Report: Apple Bidding on Nortel 3G, 4G Patents

Apple and Google are two companies that may be involved in an auction of former telecom giant Nortel’s patent assets, a portfolio that contains more than 4,000 patents, including key “4G” patents in the Long Term Evolution (or LTE) branch that could play a role in future competition between smartphone makers. Other likely participants include Research In Motion and Motorola, with Moto already involved in a patent dispute with Apple.

Context & Background

Nortel is a Canadian telecom that was once considered a giant in that industry, and the firm’s market cap ballooned to US$250 billion during the Internet/tech bubble of 2000. In fact, we’ll note with some irony that the company was considered an outside suitor for Apple during the 1990s when then-CEO Michael Spindler was looking for someone…anyone…to buy the company during its darkest days.

The firm fell on hard times, however, and filed for bankruptcy in January of 2009. It was then decided that Nortel would sell off its assets, and many parts of its business have already been bought by companies like Ericsson, which bought its North American wireless operations. Reuters noted that Chinese firm Ciena already bought Nortel’s optical networking and carrier ethernet business.

The Nortel Pie
The Nortel Pie

It’s Nortel’s patents, though, that are the story of the day as far as Apple watchers are concerned. Nortel owns more than 4,000 patents, and unnamed sources said that the firm broke those patents up into six buckets, and that final bids for the private auction are due within weeks.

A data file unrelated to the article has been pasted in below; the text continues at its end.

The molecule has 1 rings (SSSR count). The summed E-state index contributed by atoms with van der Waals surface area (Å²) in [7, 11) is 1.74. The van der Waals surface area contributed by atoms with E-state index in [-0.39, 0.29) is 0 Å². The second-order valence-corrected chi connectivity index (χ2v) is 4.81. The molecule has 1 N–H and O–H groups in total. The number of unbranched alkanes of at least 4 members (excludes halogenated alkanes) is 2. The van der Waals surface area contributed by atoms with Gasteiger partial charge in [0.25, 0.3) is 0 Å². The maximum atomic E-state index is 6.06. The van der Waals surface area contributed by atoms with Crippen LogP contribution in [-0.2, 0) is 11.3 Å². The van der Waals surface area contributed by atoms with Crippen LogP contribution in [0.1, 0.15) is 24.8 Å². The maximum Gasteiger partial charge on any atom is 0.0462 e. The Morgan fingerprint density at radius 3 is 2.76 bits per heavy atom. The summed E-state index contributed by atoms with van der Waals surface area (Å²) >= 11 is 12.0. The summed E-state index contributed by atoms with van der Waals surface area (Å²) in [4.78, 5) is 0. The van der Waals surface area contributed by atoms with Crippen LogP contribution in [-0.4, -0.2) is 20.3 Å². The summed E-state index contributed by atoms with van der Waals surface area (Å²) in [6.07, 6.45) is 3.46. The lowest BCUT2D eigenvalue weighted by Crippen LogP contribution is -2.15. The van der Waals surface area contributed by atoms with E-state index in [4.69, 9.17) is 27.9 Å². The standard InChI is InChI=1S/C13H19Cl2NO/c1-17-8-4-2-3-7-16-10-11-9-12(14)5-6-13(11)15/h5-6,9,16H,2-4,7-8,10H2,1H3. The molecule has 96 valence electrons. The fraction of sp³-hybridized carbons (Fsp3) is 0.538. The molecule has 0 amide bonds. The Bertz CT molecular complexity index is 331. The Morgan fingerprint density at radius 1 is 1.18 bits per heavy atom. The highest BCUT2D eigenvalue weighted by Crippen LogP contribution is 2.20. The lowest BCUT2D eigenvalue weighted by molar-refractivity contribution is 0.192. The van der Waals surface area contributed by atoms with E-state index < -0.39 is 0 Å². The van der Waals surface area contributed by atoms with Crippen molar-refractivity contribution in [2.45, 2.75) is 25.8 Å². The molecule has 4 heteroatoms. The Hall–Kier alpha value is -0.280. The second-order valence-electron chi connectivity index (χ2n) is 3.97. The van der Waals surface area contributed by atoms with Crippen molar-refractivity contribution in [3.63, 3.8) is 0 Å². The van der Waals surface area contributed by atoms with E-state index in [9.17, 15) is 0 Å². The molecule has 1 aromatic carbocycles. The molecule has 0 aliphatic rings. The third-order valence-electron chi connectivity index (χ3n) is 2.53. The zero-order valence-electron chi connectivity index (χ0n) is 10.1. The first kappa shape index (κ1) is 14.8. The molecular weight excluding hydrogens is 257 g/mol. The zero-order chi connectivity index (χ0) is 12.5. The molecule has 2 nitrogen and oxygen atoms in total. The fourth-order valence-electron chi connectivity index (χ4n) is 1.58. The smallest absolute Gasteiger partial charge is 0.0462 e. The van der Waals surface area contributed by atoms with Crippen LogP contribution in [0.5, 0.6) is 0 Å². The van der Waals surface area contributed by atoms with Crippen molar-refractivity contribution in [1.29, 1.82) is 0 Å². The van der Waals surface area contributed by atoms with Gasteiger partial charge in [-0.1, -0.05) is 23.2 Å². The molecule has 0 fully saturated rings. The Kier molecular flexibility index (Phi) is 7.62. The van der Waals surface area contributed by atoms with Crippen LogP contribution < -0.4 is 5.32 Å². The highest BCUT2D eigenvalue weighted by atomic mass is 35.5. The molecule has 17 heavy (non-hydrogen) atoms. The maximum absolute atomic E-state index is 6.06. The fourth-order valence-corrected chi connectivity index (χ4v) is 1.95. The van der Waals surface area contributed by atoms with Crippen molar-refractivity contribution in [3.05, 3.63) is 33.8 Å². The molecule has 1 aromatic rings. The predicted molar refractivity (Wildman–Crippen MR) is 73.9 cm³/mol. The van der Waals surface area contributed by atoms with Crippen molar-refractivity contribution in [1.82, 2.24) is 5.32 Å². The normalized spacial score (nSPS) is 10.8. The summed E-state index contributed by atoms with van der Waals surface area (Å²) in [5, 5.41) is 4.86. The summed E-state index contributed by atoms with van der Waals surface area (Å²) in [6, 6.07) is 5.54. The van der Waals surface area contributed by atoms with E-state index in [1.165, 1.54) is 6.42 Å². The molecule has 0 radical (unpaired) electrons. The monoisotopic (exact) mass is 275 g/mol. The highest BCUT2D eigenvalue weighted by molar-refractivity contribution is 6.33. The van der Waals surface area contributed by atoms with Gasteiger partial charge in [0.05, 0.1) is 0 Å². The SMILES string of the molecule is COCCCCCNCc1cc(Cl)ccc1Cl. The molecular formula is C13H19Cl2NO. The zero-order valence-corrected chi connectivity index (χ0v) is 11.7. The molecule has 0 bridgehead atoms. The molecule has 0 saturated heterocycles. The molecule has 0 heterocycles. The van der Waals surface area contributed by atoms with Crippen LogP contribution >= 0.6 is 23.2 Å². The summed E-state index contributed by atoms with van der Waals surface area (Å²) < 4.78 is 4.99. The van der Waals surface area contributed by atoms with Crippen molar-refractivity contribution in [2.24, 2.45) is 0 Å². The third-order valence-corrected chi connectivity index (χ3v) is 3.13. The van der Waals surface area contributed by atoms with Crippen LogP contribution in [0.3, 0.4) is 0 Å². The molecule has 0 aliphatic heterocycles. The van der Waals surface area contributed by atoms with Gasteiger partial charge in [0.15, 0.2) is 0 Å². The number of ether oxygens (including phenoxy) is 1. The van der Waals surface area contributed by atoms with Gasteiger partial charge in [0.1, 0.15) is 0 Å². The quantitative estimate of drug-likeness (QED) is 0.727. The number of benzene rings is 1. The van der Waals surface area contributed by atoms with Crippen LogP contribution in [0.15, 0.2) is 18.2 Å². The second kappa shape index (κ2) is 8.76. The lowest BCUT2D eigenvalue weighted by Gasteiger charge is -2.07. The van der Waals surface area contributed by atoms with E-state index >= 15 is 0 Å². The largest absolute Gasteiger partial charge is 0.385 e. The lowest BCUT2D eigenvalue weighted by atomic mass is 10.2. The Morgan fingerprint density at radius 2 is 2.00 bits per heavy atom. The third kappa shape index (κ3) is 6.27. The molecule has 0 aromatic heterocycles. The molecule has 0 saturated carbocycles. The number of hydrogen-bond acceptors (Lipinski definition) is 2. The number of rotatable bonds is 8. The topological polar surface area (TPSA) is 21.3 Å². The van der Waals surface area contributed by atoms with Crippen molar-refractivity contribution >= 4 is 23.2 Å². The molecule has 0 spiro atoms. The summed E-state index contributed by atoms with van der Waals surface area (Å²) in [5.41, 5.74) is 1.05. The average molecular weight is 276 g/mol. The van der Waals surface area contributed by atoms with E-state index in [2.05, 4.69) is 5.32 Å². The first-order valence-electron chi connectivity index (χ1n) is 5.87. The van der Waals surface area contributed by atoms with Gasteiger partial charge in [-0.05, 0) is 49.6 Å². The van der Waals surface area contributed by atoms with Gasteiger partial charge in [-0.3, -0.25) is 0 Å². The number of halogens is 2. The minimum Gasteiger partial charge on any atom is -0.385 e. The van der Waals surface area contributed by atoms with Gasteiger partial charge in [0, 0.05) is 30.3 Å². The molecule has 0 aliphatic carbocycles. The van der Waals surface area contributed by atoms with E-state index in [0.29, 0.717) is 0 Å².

All told, the patents are estimated to be worth up to $1 billion, but these kinds of patent portfolios rarely come up for sale. In addition, the sale is a private one, and Nortel isn’t under any obligation to discuss the process, and Google and Apple declined to comment on whether they were involved in the affair.

Apple might be interested in any patents that cover handsets or the wireless technology that goes into those handsets. In particular, Nortel owns patents related to both 3G and 4G technologies. Nortel was among the first firms involved in the WiMax branch of 4G, but the company dumped those plans in favor of developing LTE-related technologies, with LTE being the flavor of 4G that Verizon said it will be unveiling in 2011.

Apple, Nokia, Motorola, Google, and other players in the smartphone market have already begun suing each other over various aspects of smartphones (like Apple’s iPhone) over everything from the way chips are used to the touch interfaces that are used to operate the devices. It is thought that Apple wants to be able to beef up its own patent portfolio as it wages these patent battles over the iPhone, iPod touch, and iPad.

Wall Street

“I think it makes a lot of sense for Apple to get as many patents as possible in the whole wireless space,” Kaufman Bros. analyst Shaw Wu told The Mac Observer. “They don’t need to own every single patent, but more patents gives them a better defense.”

“People forget that they’re still a relatively new player in the wireless handset space,” he said, adding that a broader portfolio gives Apple more opportunities when it comes to “horse trading” with other large patent holders, and for other kinds of cross-licensing deals.

From a Wall Street perspective, he believes that buying some of Nortel’s patents would be a good use of Apple’s vast war chest of more than $51 billion in cash.

Many analysts and investors have questioned Apple’s policy of holding on to its cash, which has become one of the largest war chests in Corporate America. Apple executives, including CEO Steve Jobs, have steadfastly maintained that having so much money lying around makes it possible for the company to make strategic acquisitions when it sees an opportunity.

It could clearly be argued that a rare patent auction such as this would be just such an opportunity, though it’s doubtful that winning even half the lots Nortel is selling would cost Apple more than a small fraction of the cash the company is likely to be adding this very quarter, let alone the amount already on the books.